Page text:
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On 19th day of Meghalaya rescue ops, divers find coal, wooden structure, but not trapped miners

The rescue operations to trace 15 miners trapped in an abandoned Meghalaya coal mine are on for the past 19 days.

On 19th day of Meghalaya rescue ops, divers find coal, wooden structure, but not trapped miners

Ksan: Indian Navy divers on Monday found wooden structure, coal and a rat-hole inside the 370-feet flooded coal mine with the help of an underwater remotely-operated vehicle (UROV) machine where 15 miners are trapped for the last 19 days in this remote Meghalaya village.

"Two divers dived beneath the surface of the coal mine with UROV and found that there are some wooden structure, coal lying beneath and one rat-hole with coal at its mouth after spending three hours inside the flooded mine," said a spokesperson for the rescue operations, R Susngi.

He said none of the trapped miners were located inside the coal mine. Susngi said that visibility was very poor.

"The Navy divers said that if the level of the water could be drained out further, the search for the trapped miners will be feasible," the spokesperson said.

"At present, the site is cleared for the Odisha firefighters to start draining out the water from the main shaft where the miners are trapped. The firefighters are setting the high-capacity 100 horsepower pumps in nearby abandoned mines to enable to operate the pumps," Susngi said.

More than 200 rescuers, including 14 members of the Indian Navy, 72 NDRF rescuers, 21 Odisha firefighters, 35 Coal India Ltd officials besides a team of Meghalaya-owned State Disaster Response Force are deployed to carry out the rescue operations.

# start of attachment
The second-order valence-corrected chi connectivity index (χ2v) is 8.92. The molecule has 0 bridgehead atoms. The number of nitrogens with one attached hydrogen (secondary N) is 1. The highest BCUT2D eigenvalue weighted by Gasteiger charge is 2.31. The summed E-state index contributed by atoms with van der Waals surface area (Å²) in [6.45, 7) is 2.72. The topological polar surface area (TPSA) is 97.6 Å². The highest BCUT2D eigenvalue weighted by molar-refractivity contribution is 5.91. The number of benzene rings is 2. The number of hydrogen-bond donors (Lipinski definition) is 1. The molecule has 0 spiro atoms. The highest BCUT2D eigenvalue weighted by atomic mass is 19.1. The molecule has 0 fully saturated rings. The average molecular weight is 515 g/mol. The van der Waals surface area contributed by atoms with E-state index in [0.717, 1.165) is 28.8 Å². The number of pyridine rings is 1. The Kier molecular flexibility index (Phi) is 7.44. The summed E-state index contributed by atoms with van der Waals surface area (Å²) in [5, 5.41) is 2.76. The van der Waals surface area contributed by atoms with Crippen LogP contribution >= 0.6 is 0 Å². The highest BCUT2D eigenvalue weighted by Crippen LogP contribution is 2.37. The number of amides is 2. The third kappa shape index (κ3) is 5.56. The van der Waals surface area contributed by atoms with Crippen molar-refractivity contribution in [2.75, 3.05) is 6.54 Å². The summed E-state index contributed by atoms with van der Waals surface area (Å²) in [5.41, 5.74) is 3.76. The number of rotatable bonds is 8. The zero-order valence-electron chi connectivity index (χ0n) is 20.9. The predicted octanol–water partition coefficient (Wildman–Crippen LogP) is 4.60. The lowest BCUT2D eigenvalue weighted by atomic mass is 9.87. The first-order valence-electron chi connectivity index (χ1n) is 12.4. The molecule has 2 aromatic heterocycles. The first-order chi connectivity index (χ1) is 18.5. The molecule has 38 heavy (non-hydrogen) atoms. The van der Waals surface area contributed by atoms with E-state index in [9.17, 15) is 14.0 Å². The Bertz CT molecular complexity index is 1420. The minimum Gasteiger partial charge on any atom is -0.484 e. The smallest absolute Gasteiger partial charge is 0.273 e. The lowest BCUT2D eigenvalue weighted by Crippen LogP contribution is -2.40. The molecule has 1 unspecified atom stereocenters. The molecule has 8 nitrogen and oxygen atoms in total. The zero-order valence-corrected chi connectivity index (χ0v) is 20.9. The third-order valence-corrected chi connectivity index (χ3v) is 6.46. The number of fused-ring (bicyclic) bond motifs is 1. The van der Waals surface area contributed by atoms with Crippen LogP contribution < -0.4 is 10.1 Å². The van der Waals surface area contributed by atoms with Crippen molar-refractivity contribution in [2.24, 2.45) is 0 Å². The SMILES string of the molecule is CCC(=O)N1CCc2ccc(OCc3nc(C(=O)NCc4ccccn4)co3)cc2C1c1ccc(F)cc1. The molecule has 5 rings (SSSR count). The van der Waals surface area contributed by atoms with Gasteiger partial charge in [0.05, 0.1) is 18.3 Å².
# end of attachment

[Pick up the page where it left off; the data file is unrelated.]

The General Manager of Coal India Ltd (Northeastern Coalfields), J.A. Borah, said one of the eight submersible pumps that drain out 500 gallons of water per minute had reached the area.

"Two more pumps will be reaching the site and another two tomorrow along with the auxiliary pipes and other materials which are not available in Jaintia Hills or Shillong," Borah said.

Mining expert and award-winning rescuer Jaswant Singh Gill lamented on the lack of coordination between the state government and rescue agencies.

"The rescue operations are very slow because of lack of coordination from the state and central agencies. In this kind of an emergency situation, we expect they should work like a machine and synchronized like a machine," Gill said.

Gill, who shot to fame after he successfully rescued 64 miners from a flooded quarry in West Bengal in 1989, hoped that the trapped miners could be "rescued alive".

In Meghalaya's capital Shillong, women Congress workers staged a protest at the Meghalaya Congress headquarters against the Conrad Sangma-led government for the "slow process" in rescuing the trapped miners.

"The government woke up only after Congress President Rahul Gandhi lamented on the slow progress of the rescue operation," state Congress women's President Joplin Scott Shylla said.

"The NDRF demanded high-capacity pumps for three or four days after the pumps which were used in draining out became ineffective. What took so long for them to get those high-capacity pumps," she said.

The accident inside the illegal coal pit on December 13 was of significance, especially because the National Green Tribunal (NGT) had ordered an interim ban on "rat-hole" coal mining in the state from April 17, 2014.

Chief Minster Conrad Sangma had promised that "appropriate action will be taken at appropriate time against the people who are involved in the illegal mining and this is not acceptable to us".